la frontière de la lucidité

“La poésie, c’est la frontière de la lucidité, de la folie. Pour exsuder des vrais problèmes, il faut les poètes, l’évolution, et surtout la folie.” –Frankétienne

I was listening to the French news a few weeks ago, as I try to do every day now that I’m studying for the Delf B2, and they did an amazing segment on a Haitian culture exhibit in Paris, including an interview with Frankétienne. In it, he said the line above, roughly translated: Poetry, it’s the border of lucidity, of madness. To release/free real problems, there must be poets, evolution, and especially madness.

Here’s a recent draft of one I wrote 15minutes the other night between dinner and doing the dishes. Poet friends, send comments. I’m trying to pick up my pen again. Because the real problems, they deserve a poet.

Conversations with a muse.

Pick-up four square, the children on the pavement with the melting snow.
Juan, Juan, the ball. Madison the small sixth grader. Natalie. They’re laughing,
and our winter was austere so I’m watching them feel the dusk and March spring.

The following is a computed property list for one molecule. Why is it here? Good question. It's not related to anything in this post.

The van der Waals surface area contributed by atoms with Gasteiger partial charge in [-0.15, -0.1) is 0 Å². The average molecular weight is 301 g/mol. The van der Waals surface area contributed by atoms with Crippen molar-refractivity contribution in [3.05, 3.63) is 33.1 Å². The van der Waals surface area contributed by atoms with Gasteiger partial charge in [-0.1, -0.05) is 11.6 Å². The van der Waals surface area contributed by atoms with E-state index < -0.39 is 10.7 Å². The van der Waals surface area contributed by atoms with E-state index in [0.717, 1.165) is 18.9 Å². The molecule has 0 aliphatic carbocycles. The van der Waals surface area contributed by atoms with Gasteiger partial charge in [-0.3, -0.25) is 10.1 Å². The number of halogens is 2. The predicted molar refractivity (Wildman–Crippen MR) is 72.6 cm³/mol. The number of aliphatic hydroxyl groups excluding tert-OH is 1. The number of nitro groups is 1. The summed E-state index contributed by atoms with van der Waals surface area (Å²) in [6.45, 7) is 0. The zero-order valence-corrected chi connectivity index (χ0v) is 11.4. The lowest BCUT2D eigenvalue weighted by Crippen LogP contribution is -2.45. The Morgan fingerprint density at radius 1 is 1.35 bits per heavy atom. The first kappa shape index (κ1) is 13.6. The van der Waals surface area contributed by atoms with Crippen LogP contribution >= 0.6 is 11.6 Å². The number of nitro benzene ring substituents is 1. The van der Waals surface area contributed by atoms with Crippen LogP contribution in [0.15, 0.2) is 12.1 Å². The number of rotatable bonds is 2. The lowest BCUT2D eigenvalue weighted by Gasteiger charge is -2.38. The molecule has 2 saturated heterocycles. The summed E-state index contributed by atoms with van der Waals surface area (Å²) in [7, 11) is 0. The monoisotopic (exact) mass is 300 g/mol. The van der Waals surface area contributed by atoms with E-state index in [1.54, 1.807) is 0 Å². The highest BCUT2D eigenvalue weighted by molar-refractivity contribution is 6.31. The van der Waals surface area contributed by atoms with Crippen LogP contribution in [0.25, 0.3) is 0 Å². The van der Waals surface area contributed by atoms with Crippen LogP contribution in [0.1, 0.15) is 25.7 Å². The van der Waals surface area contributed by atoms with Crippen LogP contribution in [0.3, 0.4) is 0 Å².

This was the part of my life I forgot, so I’m remembering it for them.

Adults know about steel, solar flares, cauliflower, she says, points her knife at me
in the kitchen. We can talk about ironless blood. There are causes, events. Malaria, she says.
Children are small, brains unformed; the world we know they can’t fathom.
Still no one understands why we die, she qualifies. Adults even.

You forget what that fear feels like in the dark when the little one wakes crying.
The nightmare has depth, so she sobs into the quilt against me and my calm, grown heart
until I have no fears but hers and even though she doesn’t understand how cauliflower grows,
she seems wiser than me, afraid of the dark.

The child says, I know what it’s like to be careless, and I am certain the world I imagine is real.
I want to make the world I imagine and everything I forgot exist again,
so I can watch the children, give everything to dream they won’t grow up to be like us,
where we do nothing, saying the children don’t understand or else they would forgive us.

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